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Traffic Tom Vanderbilt

How We Drive is the companion blog to Tom Vanderbilt’s New York Times bestselling book, Traffic: Why We Drive the Way We Do (and What It Says About Us), published by Alfred A. Knopf in the U.S. and Canada, Penguin in the U.K, and in languages other than English by a number of other fine publishers worldwide.

Please send tips, news, research papers, links, photos (bad road signs, outrageous bumper stickers, spectacularly awful acts of driving or parking or anything traffic-related), or ideas for my Slate.com Transport column to me at: info@howwedrive.com.

For publicity inquiries, please contact Kate Runde at Vintage: krunde@randomhouse.com.

For editorial inquiries, please contact Zoe Pagnamenta at The Zoe Pagnamenta Agency: zoe@zpagency.com.

For speaking engagement inquiries, please contact
Kim Thornton at the Random House Speakers Bureau: rhspeakers@randomhouse.com.

Order Traffic from:

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Drive-on-the-left types can order the book from Amazon.co.uk.

For UK publicity enquiries please contact Rosie Glaisher at Penguin.

Upcoming Talks

April 9, 2008.
California Office of Traffic Safety Summit
San Francisco, CA.

May 19, 2009
University of Minnesota Center for Transportation Studies
Bloomington, MN

June 23, 2009
Driving Assessment 2009
Big Sky, Montana

June 26, 2009
PRI World Congress
Rotterdam, The Netherlands

June 27, 2009
Day of Architecture
Utrecht, The Netherlands

July 13, 2009
Association of Transportation Safety Information Professionals (ATSIP)
Phoenix, AZ.

August 12-14
Texas Department of Transportation “Save a Life Summit”
San Antonio, Texas

September 2, 2009
Governors Highway Safety Association Annual Meeting
Savannah, Georgia

September 11, 2009
Oregon Transportation Summit
Portland, Oregon

October 8
Honda R&D Americas
Raymond, Ohio

October 10-11
INFORMS Roundtable
San Diego, CA

October 21, 2009
California State University-San Bernardino, Leonard Transportation Center
San Bernardino, CA

November 5
Southern New England Planning Association Planning Conference
Uncasville, Connecticut

January 6
Texas Transportation Forum
Austin, TX

January 19
Yale University
(with Donald Shoup; details to come)

Monday, February 22
Yale University School of Architecture
Eero Saarinen Lecture

Friday, March 19
University of Delaware
Delaware Center for Transportation

April 5-7
University of Utah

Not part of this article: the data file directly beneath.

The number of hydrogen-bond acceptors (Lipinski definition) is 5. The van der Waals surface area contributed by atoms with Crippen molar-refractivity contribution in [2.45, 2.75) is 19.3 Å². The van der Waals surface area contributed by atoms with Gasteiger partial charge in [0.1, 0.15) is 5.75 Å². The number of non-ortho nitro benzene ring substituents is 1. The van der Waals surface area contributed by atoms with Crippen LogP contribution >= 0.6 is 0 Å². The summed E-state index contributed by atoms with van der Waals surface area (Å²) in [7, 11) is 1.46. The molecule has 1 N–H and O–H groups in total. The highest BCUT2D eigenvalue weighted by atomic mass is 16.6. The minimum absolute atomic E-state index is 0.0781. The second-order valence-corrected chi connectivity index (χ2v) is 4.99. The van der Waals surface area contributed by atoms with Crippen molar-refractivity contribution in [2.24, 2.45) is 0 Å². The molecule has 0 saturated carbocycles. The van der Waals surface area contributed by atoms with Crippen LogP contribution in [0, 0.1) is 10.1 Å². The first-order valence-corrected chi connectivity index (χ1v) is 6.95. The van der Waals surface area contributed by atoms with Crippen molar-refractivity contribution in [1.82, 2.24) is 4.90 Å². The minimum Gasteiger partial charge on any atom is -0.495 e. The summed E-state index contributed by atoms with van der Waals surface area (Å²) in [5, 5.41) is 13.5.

Salt Lake City
McMurrin Lectureship

April 19
International Bridge, Tunnel and Turnpike Association (Organization Management Workshop)
Austin, Texas

Monday, April 26
Edmonton Traffic Safety Conference
Edmonton, Canada

Monday, June 7
Canadian Association of Road Safety Professionals
Niagara Falls, Ontario

Wednesday, July 6
Fondo de Prevención Vial
Bogotá, Colombia

Tuesday, August 31
Royal Automobile Club
Perth, Australia

Wednesday, September 1
Australasian Road Safety Conference
Canberra, Australia

Wednesday, September 22

Wisconsin Department of Transportation’s
Traffic Incident Management Enhancement Program
Statewide Conference
Wisconsin Dells, WI

Wednesday, October 20
Rutgers University
Center for Advanced Infrastructure and Transportation
Piscataway, NJ

Tuesday, March 8, 2011
Ontario Injury Prevention Resource Centre
Injury Prevention Forum
Toronto

Monday, May 2
Idaho Public Driver Education Conference
Boise, Idaho

Tuesday, June 2, 2011
California Association of Cities
Costa Mesa, California

Sunday, August 21, 2011
American Association of Motor Vehicle Administrators
Milwaukee, Wisconsin

Wednesday, October 26, 2011
Attitudes: Iniciativa Social de Audi
Madrid, Spain

April 16, 2012
Institute for Sensible Transport Seminar
Gardens Theatre, QUT
Brisbane, Australia

April 17, 2012
Institute for Sensible Transport Seminar
Centennial Plaza, Sydney
Sydney, Australia

April 19, 2012
Institute for Sensible Transport Seminar
Melbourne Town Hall
Melbourne, Australia

January 30, 2013
University of Minnesota City Engineers Association Meeting
Minneapolis, MN

January 31, 2013
Metropolis and Mobile Life
School of Architecture, University of Toronto

February 22, 2013
ISL Engineering
Edmonton, Canada

March 1, 2013
Australian Road Summit
Melbourne, Australia

May 8, 2013
New York State Association of
Transportation Engineers
Rochester, NY

August 18, 2013
BoingBoing.com “Ingenuity” Conference
San Francisco, CA

September 26, 2013
TransComm 2013
(Meeting of American Association
of State Highway and Transportation
Officials’ Subcommittee on Transportation
Communications.
Grand Rapids MI